Idomeneo English Touring Opera review: ‘the score delivers on all fronts’

English Touring Opera's Idomeneo. Picture: Richard Hubert Smith

English Touring Opera's Idomeneo. Picture: Richard Hubert Smith - Credit: Richard Hubert Smith

Live opera has to grab its audience with its immediacy and vivid, exciting storytelling. Especially now that live link-ups to the Royal Opera House bring first class performances to cosy cinemas at a fraction of the cost.

Catherine Carby (Idamante), Galina Averina (Ilia) and the Chorus in the English Touring Opera's Idom

Catherine Carby (Idamante), Galina Averina (Ilia) and the Chorus in the English Touring Opera's Idomeneo. Picture: Richard Hubert Smith - Credit: Richard Hubert Smith

Does English Touring Opera's current production make the grade?

Frankie Bradshaw's set is awe inspiring. The giant scale of Idomeneo's Crete is ingeniously conveyed. As the curtain rises the palace walls go up and up.

In magical fashion, the central portion of this impenetrable edifice slides open, so we can flow from one location to the next in the blink of an eye.

On the face of it, that would make this a really immediate production, but the effect of the central reveal is disappointingly two dimensional and remote.


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The singers do a great job of reeling us in, however. Catherine Carby as Idomeneo's son, Idamante, catches us up in her grief and anguish with a gorgeous voice, and heartfelt delivery.

We long to see the return of Idomeneo for Idamante's sake. Little do we know that the king has made a pact with Neptune to sacrifice the first person he sees, and his son will fall foul of this promise.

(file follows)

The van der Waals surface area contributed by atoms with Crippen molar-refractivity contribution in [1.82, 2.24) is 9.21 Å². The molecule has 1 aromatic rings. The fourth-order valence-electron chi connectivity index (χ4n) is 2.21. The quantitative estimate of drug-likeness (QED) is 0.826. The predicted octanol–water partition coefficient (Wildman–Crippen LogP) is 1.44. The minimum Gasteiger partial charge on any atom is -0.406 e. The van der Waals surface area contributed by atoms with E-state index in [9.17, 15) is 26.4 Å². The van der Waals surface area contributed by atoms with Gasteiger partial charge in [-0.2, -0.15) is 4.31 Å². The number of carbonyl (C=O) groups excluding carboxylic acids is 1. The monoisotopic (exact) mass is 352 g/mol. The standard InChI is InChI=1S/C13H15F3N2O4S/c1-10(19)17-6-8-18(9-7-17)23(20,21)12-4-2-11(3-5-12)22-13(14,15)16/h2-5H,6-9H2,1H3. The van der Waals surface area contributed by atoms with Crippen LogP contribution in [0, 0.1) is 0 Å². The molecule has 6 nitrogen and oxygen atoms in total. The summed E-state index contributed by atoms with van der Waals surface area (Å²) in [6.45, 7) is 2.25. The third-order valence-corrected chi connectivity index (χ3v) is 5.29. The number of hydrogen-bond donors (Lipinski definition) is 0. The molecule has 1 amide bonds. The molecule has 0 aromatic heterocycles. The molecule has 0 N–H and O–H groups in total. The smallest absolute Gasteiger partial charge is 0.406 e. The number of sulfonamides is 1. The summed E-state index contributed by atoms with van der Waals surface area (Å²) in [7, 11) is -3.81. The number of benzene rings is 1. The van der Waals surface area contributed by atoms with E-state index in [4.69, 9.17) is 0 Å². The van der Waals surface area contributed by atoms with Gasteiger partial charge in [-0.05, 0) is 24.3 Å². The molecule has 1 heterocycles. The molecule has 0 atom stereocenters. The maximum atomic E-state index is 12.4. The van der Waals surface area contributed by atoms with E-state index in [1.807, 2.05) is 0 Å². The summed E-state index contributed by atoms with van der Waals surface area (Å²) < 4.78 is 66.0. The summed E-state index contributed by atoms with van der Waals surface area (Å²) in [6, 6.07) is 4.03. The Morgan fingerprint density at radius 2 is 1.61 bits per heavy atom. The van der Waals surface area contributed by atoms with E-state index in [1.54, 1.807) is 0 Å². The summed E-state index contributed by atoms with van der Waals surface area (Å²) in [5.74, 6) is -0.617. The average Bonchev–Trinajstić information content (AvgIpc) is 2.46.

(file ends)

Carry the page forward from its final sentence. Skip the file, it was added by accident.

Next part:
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With its subtlety and realism, the first half is perfectly balanced. Idamante's two suitors: Ilia (Galina Averina) and Elettra (Paula Sides) keep things simmering nicely.

But Idomeneo is an opera of two halves, and after the interval everything changes. As the king tries to wriggle out of his commitment to the gods, it's a world of mythical sea creatures and high drama. Neptune speaks, Elettra goes potty and everyone nearly gets sacrificed.

This imaginative landscape requires depth, shadow, and impressive effects.

Under conductor Jonathan Peter Kenny, the score delivers on all fronts. But the lights and action on stage don't live up to the ambitions of the pit.

A picturesque production that gets a high score for music and acting, but doesn't pack a full punch in its storytelling.

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